Saturday, April 25, 2009

I'm small format and I like it

A local photographer gave a presentation at a gallery this evening. I've followed his work for quite some time, and received an e-mail invitation to the event. I wanted to go for a few reasons, including seeing his work again and meeting the photographer himself. Mostly, though, his invitation to "look at the ground glass of my large format camera and see what it's like" was the kicker.

His camera is similar to the types of cameras used by Ansel Adams and Edward Weston. My experience is all 35mm and DSLR (and not even full-frame sensor at that). I've never been able to look at the ground glass on a large format camera, but I've wondered what it's like. I knew the image is backwards and inverted, because a large format camera doesn't use a pentaprism full of mirrors like an SLR. Beyond that, I had no clue.

We made tonight a Date Night, eating an early dinner out and then heading to the gallery. The work was beautiful, the presentation abyssmal (he's a phenomenal photographer and, as M says, he should stick to that). I felt bad for him; I think he was really nervous. After he was done he invited us to try the camera.

I put the loupe around my neck and ducked under the focusing cloth. I moved the loupe around on the ground glass and messed with the focus knobs. I heard M say to the photographer, "The longer she's under there, the more worried I get."

No need for worry. Whatever magic I thought I might feel going under the cloth wasn't there. I mean, it was very much a real treat for me to try it, but it confirmed what I already suspected: I am not, nor will I ever be, a large format shooter.

I discovered that I'm perfectly happy losing myself one-eyed in the bright viewfinder of my D300, and that as soon as I put my eye up to it, the world around me vanishes and all I'm conscious of is the image before me. I don't need a focusing cloth or a giant piece of ground glass to feel the magic of photography.

The photographer walked us through his creative process. There were some similarities, but far more differences. He scopes out locations. So do I. He likes to crop after the image is made. So do I. That's pretty much it.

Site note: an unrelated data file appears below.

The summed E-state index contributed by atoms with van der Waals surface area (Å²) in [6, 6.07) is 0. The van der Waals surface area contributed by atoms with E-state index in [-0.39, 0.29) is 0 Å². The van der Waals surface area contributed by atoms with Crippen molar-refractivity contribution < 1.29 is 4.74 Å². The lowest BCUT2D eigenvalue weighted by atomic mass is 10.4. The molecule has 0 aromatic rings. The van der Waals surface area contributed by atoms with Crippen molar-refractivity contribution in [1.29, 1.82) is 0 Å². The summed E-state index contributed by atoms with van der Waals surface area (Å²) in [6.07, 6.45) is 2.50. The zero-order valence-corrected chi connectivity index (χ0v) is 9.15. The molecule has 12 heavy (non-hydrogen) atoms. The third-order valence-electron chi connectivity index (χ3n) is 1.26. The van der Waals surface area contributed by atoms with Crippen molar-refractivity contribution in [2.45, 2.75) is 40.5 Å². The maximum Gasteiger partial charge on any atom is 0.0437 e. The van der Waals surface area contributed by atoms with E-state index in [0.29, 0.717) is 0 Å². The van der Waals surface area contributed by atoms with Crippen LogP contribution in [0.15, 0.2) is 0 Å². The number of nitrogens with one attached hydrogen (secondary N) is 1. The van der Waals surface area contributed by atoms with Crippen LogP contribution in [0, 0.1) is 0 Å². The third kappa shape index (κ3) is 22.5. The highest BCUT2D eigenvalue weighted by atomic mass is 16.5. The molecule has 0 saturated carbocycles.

He lugs his camera out to his chosen location (including the 40 lb tripod) and it takes him about an hour to set up, meter the light and shoot his first Polaroid. He only shoots at 10 a.m. and 2 p.m. because that's when the light is best for his type of photography. The Polaroid allows him to check exposure. He then uses a little cardboard contraption called The Cropper to play around on the Polaroid and figure out where, exactly, he's going to crop. He'll shoot much larger than that and then crop later in the darkroom, but he likes to know his crop before he makes the image to ensure he's got exposure exactly the way he wants it.* Finally, he inserts negative film into the back and makes his actual shot.

As many of you know, I am not a patient person. At all. This would not be a good work style for me. I need to shoot and move on. I've been this way from the beginning. I admit to making more images now that I've gone digital simply because it doesn't cost any more to trip the shutter. I'll work a subject more now, finding different angles and moving inches just to vary the composition. I'll even go back at different times to catch different light or try to get some interesting clouds in the sky.

But to make only one image in an hour to an hour and a half? Not my bag, baby.

So, tonight was thoroughly enjoyable and knowledgable, and an utter confirmation that I am destined to remain a small format shooter. Not a bad way to spend an evening.

*It just hit me how funny this paragraph would read if you substituted "crap" and all its iterations for "crop."

P.S. I put the link for The Cropper in there so you non-photographer readers would know I'm not making this up. There is actually a product called The Cropper. Blew my mind. All these years I've just been using a couple pieces of mat board scrap.


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